When I was 15, I became a Fuller Brush salesman. I went door-to-door selling cleaning products and I did well. Before that I sold Christmas cards door-to-door to earn a brand new bicycle; I loved that bike!
In college, I did telemarketing during summer break and sold water distillers door-to-door.
Do You Like Salesmen?
Some people like salesmen, but most people don’t—I don’t. You might think I would, but I avoid them and say ‘no thanks’ quickly, and if they persist I shut the door or hang up on them because they are bullies. They’re not interested in me or my needs; they are only interested in their agenda of providing me products or services whether I like it or not. And when I don’t cooperate, they don’t try to build a relationship, they just go to the next person because selling is a numbers game.
Most people feel the same way about Christian ‘witnesses’. People are not being impolite when they don’t want to hear our salvation pitch one more time, and they get irritated when we persist against their will. So would I! Christian witnesses can be real bullies!
My Witnessing Career
In the fundamentalist church where I grew up, we didn’t really do witnessing. Instead we invited and cajoled people into coming to church; it was then the ministers’ job to preach a hell-fire message against sin and give an altar call. Often we would surround the few sinners in the crowd and cry and beg them to go to the altar and get saved. If they did go forward, we would go with them and help pray them through.
One Sunday we had a guest preacher, and I spoke with him afterward. He asked me how many souls I had won; I hadn’t won any because I didn’t know how. He shared with me a simple approach to witnessing which got me started, but soon after that I adopted the Roman Road method from fundamentalist leader John R. Rice.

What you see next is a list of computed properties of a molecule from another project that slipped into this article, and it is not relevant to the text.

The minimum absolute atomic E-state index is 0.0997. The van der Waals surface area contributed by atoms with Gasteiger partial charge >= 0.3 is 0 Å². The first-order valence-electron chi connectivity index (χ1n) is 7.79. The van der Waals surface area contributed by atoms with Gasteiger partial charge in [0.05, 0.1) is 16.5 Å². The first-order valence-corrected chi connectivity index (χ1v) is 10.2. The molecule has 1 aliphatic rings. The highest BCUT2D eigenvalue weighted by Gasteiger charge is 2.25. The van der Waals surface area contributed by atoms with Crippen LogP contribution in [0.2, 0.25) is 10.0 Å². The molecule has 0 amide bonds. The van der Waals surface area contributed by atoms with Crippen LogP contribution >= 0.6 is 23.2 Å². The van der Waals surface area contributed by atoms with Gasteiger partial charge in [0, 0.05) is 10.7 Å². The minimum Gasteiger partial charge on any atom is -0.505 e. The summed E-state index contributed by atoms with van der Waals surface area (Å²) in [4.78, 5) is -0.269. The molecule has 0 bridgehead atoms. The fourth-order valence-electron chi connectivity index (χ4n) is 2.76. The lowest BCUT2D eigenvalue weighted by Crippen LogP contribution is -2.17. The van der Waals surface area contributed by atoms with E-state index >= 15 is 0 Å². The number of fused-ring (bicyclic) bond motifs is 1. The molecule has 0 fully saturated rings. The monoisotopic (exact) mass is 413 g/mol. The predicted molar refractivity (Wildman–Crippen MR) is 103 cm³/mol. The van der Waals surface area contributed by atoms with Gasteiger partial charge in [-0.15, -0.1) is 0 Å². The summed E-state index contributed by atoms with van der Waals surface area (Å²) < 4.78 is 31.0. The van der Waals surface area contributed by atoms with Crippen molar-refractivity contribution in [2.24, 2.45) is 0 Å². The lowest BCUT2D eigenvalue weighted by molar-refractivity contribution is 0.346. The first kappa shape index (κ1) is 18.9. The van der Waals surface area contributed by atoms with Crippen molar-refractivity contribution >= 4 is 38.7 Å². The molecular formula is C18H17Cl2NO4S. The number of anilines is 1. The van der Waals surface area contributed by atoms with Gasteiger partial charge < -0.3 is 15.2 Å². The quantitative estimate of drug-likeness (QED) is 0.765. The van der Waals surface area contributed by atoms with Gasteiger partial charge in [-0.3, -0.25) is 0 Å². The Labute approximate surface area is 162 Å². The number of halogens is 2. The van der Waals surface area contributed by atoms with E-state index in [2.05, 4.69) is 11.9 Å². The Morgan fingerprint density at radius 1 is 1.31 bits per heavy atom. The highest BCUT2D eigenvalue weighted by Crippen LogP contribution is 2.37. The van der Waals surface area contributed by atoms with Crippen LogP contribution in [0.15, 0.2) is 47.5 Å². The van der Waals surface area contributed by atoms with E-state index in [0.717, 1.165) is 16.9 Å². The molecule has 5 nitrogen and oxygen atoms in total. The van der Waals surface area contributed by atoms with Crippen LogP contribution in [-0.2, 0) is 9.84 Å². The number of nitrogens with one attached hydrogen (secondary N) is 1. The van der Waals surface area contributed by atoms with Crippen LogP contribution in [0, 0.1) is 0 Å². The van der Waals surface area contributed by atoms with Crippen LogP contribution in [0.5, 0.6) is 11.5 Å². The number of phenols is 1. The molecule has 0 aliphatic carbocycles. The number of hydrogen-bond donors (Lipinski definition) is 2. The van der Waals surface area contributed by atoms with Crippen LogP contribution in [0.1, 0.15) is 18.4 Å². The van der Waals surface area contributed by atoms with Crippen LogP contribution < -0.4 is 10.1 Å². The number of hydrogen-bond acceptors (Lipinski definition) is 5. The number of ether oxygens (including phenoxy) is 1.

By this time I had a car and I became a witness. Mostly, I picked up hitchhikers. There were a lot of hitchhikers back then, and I picked them up all the time—and I witnessed to them. Not all of them were happy about it. Some would even have me pull over and let them out, but I didn’t care because witnessing is a numbers game. I had been a good salesman and now I was a good witness.
When I went off to a Christian College, it had a large personal evangelism program and I was ecstatic. On weekends, we were invited to churches within driving distance and went door-to-door witnessing and taught the church members how to do it. We called it an invasion.
On my first trip, I was eager to learn better witnessing techniques from my trainer, but she wasn’t very effective—she simply warned people that Jesus was coming back very soon and they had better be ready! After that first trip, I had good results with the Roman Road. My first summer, I went with a college team on a witnessing mission to Philadelphia with good success.
Not long afterwards, the college program introduced Evangelism Explosion. I thought Evangelism Explosion was the greatest witnessing tool in the world; now I consider it to be very simplistic and manipulative.
When I Retired from Selling Jesus
Within a few years, I was teaching Evangelism Explosion classes in the leading church of our denomination. It was during this time that I became disillusioned with being a Jesus salesman and decided that introducing others to Jesus should not be a numbers game; it should happen through relationships.
This decision really changed things. Next time, I will share how.